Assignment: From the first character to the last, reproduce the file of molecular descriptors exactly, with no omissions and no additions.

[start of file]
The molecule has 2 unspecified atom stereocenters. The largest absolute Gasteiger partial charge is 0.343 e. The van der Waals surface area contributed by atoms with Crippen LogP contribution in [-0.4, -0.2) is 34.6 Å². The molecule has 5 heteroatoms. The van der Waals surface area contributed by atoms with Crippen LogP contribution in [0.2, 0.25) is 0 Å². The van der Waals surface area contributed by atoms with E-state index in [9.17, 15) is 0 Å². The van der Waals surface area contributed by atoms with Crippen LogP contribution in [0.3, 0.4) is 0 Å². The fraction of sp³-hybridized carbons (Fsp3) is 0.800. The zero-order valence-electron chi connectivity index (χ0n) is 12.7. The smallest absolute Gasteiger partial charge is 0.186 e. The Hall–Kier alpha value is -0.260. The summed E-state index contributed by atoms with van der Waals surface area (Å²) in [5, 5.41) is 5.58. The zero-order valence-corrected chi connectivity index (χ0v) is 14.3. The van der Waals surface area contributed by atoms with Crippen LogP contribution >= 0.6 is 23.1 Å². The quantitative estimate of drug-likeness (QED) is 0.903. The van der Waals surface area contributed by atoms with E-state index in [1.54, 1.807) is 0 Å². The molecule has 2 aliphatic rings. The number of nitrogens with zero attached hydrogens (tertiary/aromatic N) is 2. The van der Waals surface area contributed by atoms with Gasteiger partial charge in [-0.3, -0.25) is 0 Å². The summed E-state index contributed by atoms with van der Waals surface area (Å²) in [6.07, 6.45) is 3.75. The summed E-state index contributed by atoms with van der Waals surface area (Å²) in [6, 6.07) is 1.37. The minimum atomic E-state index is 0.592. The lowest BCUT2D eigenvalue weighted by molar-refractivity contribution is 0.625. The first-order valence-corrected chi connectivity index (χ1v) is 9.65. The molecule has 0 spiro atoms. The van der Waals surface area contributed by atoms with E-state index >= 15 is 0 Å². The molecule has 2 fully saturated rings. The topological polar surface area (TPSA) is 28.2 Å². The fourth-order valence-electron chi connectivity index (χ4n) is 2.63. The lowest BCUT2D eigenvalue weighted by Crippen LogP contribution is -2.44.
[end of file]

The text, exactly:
The molecule has 2 unspecified atom stereocenters. The largest absolute Gasteiger partial charge is 0.343 e. The van der Waals surface area contributed by atoms with Crippen LogP contribution in [-0.4, -0.2) is 34.6 Å². The molecule has 5 heteroatoms. The van der Waals surface area contributed by atoms with Crippen LogP contribution in [0.2, 0.25) is 0 Å². The van der Waals surface area contributed by atoms with E-state index in [9.17, 15) is 0 Å². The van der Waals surface area contributed by atoms with Crippen LogP contribution in [0.3, 0.4) is 0 Å². The fraction of sp³-hybridized carbons (Fsp3) is 0.800. The zero-order valence-electron chi connectivity index (χ0n) is 12.7. The smallest absolute Gasteiger partial charge is 0.186 e. The Hall–Kier alpha value is -0.260. The summed E-state index contributed by atoms with van der Waals surface area (Å²) in [5, 5.41) is 5.58. The zero-order valence-corrected chi connectivity index (χ0v) is 14.3. The van der Waals surface area contributed by atoms with Crippen LogP contribution >= 0.6 is 23.1 Å². The quantitative estimate of drug-likeness (QED) is 0.903. The van der Waals surface area contributed by atoms with E-state index in [1.54, 1.807) is 0 Å². The molecule has 2 aliphatic rings. The number of nitrogens with zero attached hydrogens (tertiary/aromatic N) is 2. The van der Waals surface area contributed by atoms with Gasteiger partial charge in [-0.3, -0.25) is 0 Å². The summed E-state index contributed by atoms with van der Waals surface area (Å²) in [6.07, 6.45) is 3.75. The summed E-state index contributed by atoms with van der Waals surface area (Å²) in [6, 6.07) is 1.37. The minimum atomic E-state index is 0.592. The lowest BCUT2D eigenvalue weighted by molar-refractivity contribution is 0.625. The first-order valence-corrected chi connectivity index (χ1v) is 9.65. The molecule has 0 spiro atoms. The van der Waals surface area contributed by atoms with E-state index >= 15 is 0 Å². The molecule has 2 fully saturated rings. The topological polar surface area (TPSA) is 28.2 Å². The fourth-order valence-electron chi connectivity index (χ4n) is 2.63. The lowest BCUT2D eigenvalue weighted by Crippen LogP contribution is -2.44.